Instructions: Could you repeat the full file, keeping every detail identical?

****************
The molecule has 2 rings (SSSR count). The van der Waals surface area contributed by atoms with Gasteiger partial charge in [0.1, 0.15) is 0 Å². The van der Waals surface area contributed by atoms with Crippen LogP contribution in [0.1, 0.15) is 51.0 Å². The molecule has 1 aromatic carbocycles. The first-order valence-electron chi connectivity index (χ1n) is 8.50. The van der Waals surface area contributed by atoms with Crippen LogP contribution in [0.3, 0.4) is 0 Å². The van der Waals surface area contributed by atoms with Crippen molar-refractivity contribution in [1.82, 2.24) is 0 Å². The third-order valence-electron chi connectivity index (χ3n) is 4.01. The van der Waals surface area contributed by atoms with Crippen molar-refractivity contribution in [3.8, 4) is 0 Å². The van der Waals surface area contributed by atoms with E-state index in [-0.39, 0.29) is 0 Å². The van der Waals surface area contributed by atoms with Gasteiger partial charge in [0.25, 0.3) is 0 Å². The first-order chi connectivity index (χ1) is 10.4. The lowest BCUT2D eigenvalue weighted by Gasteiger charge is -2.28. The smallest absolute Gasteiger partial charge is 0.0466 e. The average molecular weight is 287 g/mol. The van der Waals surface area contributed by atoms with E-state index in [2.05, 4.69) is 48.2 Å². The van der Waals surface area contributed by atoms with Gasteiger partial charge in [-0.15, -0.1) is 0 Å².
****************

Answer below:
The molecule has 2 rings (SSSR count). The van der Waals surface area contributed by atoms with Gasteiger partial charge in [0.1, 0.15) is 0 Å². The van der Waals surface area contributed by atoms with Crippen LogP contribution in [0.1, 0.15) is 51.0 Å². The molecule has 1 aromatic carbocycles. The first-order valence-electron chi connectivity index (χ1n) is 8.50. The van der Waals surface area contributed by atoms with Crippen LogP contribution in [0.3, 0.4) is 0 Å². The van der Waals surface area contributed by atoms with Crippen molar-refractivity contribution in [1.82, 2.24) is 0 Å². The third-order valence-electron chi connectivity index (χ3n) is 4.01. The van der Waals surface area contributed by atoms with Crippen molar-refractivity contribution in [3.8, 4) is 0 Å². The van der Waals surface area contributed by atoms with E-state index in [-0.39, 0.29) is 0 Å². The van der Waals surface area contributed by atoms with Gasteiger partial charge in [0.25, 0.3) is 0 Å². The first-order chi connectivity index (χ1) is 10.4. The lowest BCUT2D eigenvalue weighted by Gasteiger charge is -2.28. The smallest absolute Gasteiger partial charge is 0.0466 e. The average molecular weight is 287 g/mol. The van der Waals surface area contributed by atoms with E-state index in [2.05, 4.69) is 48.2 Å². The van der Waals surface area contributed by atoms with Gasteiger partial charge in [-0.15, -0.1) is 0 Å².